Although my Uncle Sid and Harry Brettell were brothers, I have never met two more different people.
Although my Uncle Sid and Harry Brettell were brothers, I have never met two more different people.
While Harry had a “damn the torpedoes” approach to life, and was never shy about expressing his opinion on just about any subject, Sid could be best described as the cautious type, and the most you would ever get out of him now and again would be a quiet “wow – wowie,” which in his vernacular, could be used to describe his feelings about anything from a nuclear holocaust to catching a twenty - pound lake trout.
Although there were any number of differences between them, one thing that they did have in common was a love of fishing, and while it would be fair to say that Sid spent a lot more time at the actual fishing part than Harry ever did, they both loved our annual trips “up north”, and nothing short of death itself, or the occasional family feud could ever keep the two of them away.
The only thing Sid really loved to do more than fish was to talk about fishing.
I would listen to his stories for hours on end while sitting in his tiny one room apartment, along with my dad – known to most as Baldy - during our regular Sunday morning visits, and from time to time he would pull out some new piece of gear or lure, which to a kid like me, was like having a chance to see and touch the Holy Grail. If I was really lucky, he would remove his gleaming all stainless steel Plfuger Rocket trolling reel from the dark blue Crown Royal whiskey pouch where he kept it hidden away, and allow me to carefully cradle it in my hands.
Every so often, during our Sunday morning discussions, Sid or my dad, who went by the moniker of “Baldy,” would refer to the mystical “Do-All” box. Whatever was in that box must have been dammed important, because when planning a fishing trip, Baldy would always make a point of telling Sid not to forget the “Do-All” box. I certainly got the impression that, if by some cruel twist of fate, the all powerful and mystical “Do-All” box got left behind, the world, or at least the fishing trip, and all those who were on it, would succumb to a fate far worse than death itself.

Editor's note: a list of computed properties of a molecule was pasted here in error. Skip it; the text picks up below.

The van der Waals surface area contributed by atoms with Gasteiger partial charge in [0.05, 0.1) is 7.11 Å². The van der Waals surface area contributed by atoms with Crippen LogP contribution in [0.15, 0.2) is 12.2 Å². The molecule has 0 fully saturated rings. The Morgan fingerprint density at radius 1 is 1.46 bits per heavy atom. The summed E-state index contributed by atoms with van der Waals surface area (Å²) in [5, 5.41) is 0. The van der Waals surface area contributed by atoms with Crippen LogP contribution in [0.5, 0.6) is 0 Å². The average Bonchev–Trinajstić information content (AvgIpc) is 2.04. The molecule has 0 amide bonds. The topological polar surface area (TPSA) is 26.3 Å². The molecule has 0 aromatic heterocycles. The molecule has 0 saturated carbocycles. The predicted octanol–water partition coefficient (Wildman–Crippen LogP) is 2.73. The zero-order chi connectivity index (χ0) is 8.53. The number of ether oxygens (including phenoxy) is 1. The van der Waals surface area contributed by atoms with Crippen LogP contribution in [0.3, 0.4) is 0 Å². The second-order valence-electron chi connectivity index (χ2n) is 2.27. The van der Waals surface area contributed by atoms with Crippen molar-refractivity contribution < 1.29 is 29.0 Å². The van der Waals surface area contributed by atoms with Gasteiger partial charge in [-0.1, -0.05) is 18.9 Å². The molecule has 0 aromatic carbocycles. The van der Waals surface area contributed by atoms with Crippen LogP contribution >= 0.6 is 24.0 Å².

While I asked a number of questions about this mysterious box, my inquiries were largely ignored, and it was made clear to me that when discussing matters of such great importance, kids were to be seen and not heard.
A number of years went by before the secrets of the box were finally revealed. It just goes to show you that if you take a beat up old metal tackle box, fill it with pliers, a couple of wrenches, a set of screw drivers, a hammer, assorted screws, nuts, bolts and some electrical tape - you could then “Do it All” - in the event you had to make an outboard motor or rod and/or reel repair.
To this day I am convinced that those two enjoyed stringing me along for all those years by either telling me to mind my own business or clamming up every time I asked a question about that damn box.
Sid was one of the better fishermen in the family – not that it would take much doing mind you - and he was also known to many of us as the “Map Maker” or the family cartographer. In reality though, Sid was more likely to re-make a map, rather than draw up a new one.
Allow me to explain.
While the places where Sid fished were usually well charted, every time he fished a particular body of water, once he left, it was always a good idea to update the charts because he had a habit of moving things around. While that may have been somewhat troublesome for the cartographers who were responsible for keeping such things up to date, on the plus side, even if you went back to the same lake with him, year after year, it was never the same twice.
When out on the water with Sid you soon came to realise that to him, fishing meant trolling. Drifting and casting may have been fine for those folks who really didn’t know any better, but if you wanted to catch a really big one, you trolled, and you trolled deep, because according to him, no self-respecting lunker would be caught swimming around in anything less than 100 feet of water.
Not surprisingly, Sid’s fish of choice was the Salvelinus namaycush, better know to the rest of us as a Lake Trout, and the name doesn’t translate into “Dwellers of the Deep” for nothing.
Most Lake Trout fishermen in his day would resort to using a short stumpy pole with a long wooden handle, topped off with a spring tip together with a reel that looked like something on the end of your mothers cloths line loaded with about six pounds of steel line.
Sid on the other hand would use his six and one half foot medium weight rod and Plfuger Rocket, which he would spool with multi coloured lead core line.
A three- way swivel would then be attached to the end of his line, and a sinker, weighing about one pound or so, was tied onto the bottom eye. To complete the rig, a three to four-foot leader, which was attached to silver William’s Wobbler, was fastened to the remaining eye. Once his rig was ready to go, he would lower it to the bottom and start trolling or, more accurately, dragging for Lakers, and anything else that might happen to be lying on or near the bottom.
To many of us the “drag” method of fishing using a three-way swivel may seem a bit out-dated, particularly in an era of high tech tackle, sophisticated electronics and a seemingly endless number of “expert” opinions on how to catch trout that are now at our fingertips - but the fact is - it worked, because when you combine endless patience together with Sid’s three-way swivel rig and a large thermos of rum infused coffee, you have a very effective fish catching combination.